Heart disease is the most common cause of death in many developed countries, and one of the main risk factors, are obesity. In the last couple of years, though, our knowledge about heart-disease has changed a bit. Here’s an update on the latest you need to know to prevent heart disease:
What was known about heart disease in the past Full Instagram?
- It seemed that heart disease was caused by high cholesterol.
- The diet to prevent heart disease was low in fat, high in polyunsaturated fats and high in carbohydrates.
- Previously people were told to avoid saturated fat (found in food like meat and butter) and rather eat foods high in omega-6-fats (mostly vegetable oils such as soybean, corn and sunflower).
- The risk factors for heart disease are:
- high blood pressure
- high LDL levels
- low HDL levels
- being overweight or obese
- being inactive
- having a family history of heart disease and/or high cholesterol
- excessive alcohol use
- being post-menopausal
- high uric acid levels
- high homocysteine levels
- stress and poor socio-economics
What are the latest findings on heart disease?
- The main cause for heart disease seems to start when there is damage or inflammation of coronary arteries (blood vessels in and around the heart).
- Evidence seems to show that if there isn’t inflammation in these blood vessels, , cholesterol would not become trapped nor build up in the walls of blood vessels.
- The main cause, then, is not the cholesterol, but rather the blood vessel’s health.
- Plaque builds up where arteries are damaged and over time, plaque can harden or rupture.
- The inflammation seems to be caused by a diet with simple, highly processed (refined) carbohydrates and omega-6 fats.
- The best diet suggested now, is one where the omega-6 to omega-3 ratio is 3:1 (preferably, even 1:1.
- Being overweight or obese from eating these types of foods not only contributes to heart disease, but also
- Alzheimer’s disease.
What should we change, then, to prevent heart disease?
Worldwide, some new dietary guidelines are potentially anticipated during 2015.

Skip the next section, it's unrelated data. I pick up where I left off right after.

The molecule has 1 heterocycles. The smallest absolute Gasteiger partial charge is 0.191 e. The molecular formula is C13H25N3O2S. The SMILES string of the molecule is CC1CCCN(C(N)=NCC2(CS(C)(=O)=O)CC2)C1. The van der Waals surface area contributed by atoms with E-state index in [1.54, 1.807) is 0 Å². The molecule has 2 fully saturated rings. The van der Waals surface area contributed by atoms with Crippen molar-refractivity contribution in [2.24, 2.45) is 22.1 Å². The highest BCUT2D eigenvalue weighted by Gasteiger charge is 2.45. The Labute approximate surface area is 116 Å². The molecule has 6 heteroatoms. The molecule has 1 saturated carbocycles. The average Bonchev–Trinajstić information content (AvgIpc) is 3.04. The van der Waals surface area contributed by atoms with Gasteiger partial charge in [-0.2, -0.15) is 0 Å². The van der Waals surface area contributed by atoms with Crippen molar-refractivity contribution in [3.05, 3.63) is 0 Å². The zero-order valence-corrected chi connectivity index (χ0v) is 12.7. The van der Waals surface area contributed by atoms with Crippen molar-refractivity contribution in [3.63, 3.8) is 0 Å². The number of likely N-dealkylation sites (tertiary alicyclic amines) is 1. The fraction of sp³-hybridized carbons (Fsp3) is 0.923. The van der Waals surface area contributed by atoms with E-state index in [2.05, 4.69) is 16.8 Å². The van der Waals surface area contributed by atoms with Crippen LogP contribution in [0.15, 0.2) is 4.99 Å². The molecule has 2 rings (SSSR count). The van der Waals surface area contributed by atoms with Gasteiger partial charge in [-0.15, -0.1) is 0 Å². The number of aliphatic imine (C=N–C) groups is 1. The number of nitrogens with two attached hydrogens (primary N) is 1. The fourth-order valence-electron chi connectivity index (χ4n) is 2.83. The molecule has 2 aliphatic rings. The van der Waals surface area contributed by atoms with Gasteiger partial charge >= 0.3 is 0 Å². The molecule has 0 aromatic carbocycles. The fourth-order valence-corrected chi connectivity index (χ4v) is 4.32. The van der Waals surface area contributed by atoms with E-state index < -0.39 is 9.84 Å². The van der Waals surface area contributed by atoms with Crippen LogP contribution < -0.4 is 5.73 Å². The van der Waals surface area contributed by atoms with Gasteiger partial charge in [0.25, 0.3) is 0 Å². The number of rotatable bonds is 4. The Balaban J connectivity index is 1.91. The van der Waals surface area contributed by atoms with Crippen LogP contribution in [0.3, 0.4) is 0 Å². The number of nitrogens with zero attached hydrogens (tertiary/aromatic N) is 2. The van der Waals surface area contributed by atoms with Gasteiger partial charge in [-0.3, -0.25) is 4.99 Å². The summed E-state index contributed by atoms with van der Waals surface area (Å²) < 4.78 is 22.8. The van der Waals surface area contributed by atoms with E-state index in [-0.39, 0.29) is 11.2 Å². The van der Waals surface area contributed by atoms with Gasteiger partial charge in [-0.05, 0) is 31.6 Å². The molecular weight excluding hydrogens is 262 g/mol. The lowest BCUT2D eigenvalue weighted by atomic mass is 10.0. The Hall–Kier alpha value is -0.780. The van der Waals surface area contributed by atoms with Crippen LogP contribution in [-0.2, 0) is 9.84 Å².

In the interim, we can all love our hearts by doing the following:
- Exercise for 30 minutes on most days of the week. Studies show 10 minutes of exercise three times a day on most days of the week, is also beneficial. Exercise is the single most important thing one can do to prevent heart disease: if you don’t, your chances of getting heart disease doubles!
- Quit smoking if you do. Never start smoking if you don’t. Try tp avoid places where other peoples smoke.
- Lose weight, especially the fat around one’s waist.
- Eat complex, low glycaemic index carbohydrates. These include fresh fruit and vegetables (rather than bread, pasta, rice and cereals). Fresh fruit and vegetables are also an excellent source of vitamins and minerals, anti-oxidants and soluble fibre.
- Increase your omega-3 fat intake by eating oily fish (salmon, sardines, mackerel, pilchards) as well as walnuts, pumpkin seeds and grapeseed oil.
- Use olive oil – follow the Mediterranean way of eating! Increase your monounsaturated fat intake – eat nuts, seeds and olives. Aim to eliminate or greatly reduce your intake of omega-6 fats.
- Avoid fast foods – these may have been prepared with trans fats or hydrogenated fats.
- Avoid processed meals – these often contain MSG and hidden sugars.
- Avoid sweetened fizzy drinks. Avoid foods containing fructose as the sugar ingredient.
- Drink alcohol only in moderation – red wine has beneficial effects for your heart. Too much alcohol, however, is a known risk factor for heart disease.
- Don’t eat too much salt – to reduce your risk for high blood pressure.
- Don’t eat too much sugar – especially hidden sugars in fruit juice and sweetened yoghurts. Slowly reduce your added sugar in beverages such as tea and coffee – over a period of time, you’ll get used to less sugar!
- Aim for a fibre intake of 20-25 grams per day.
Remember, you only have one heart and one life… make a worthwhile investment in your own well-being!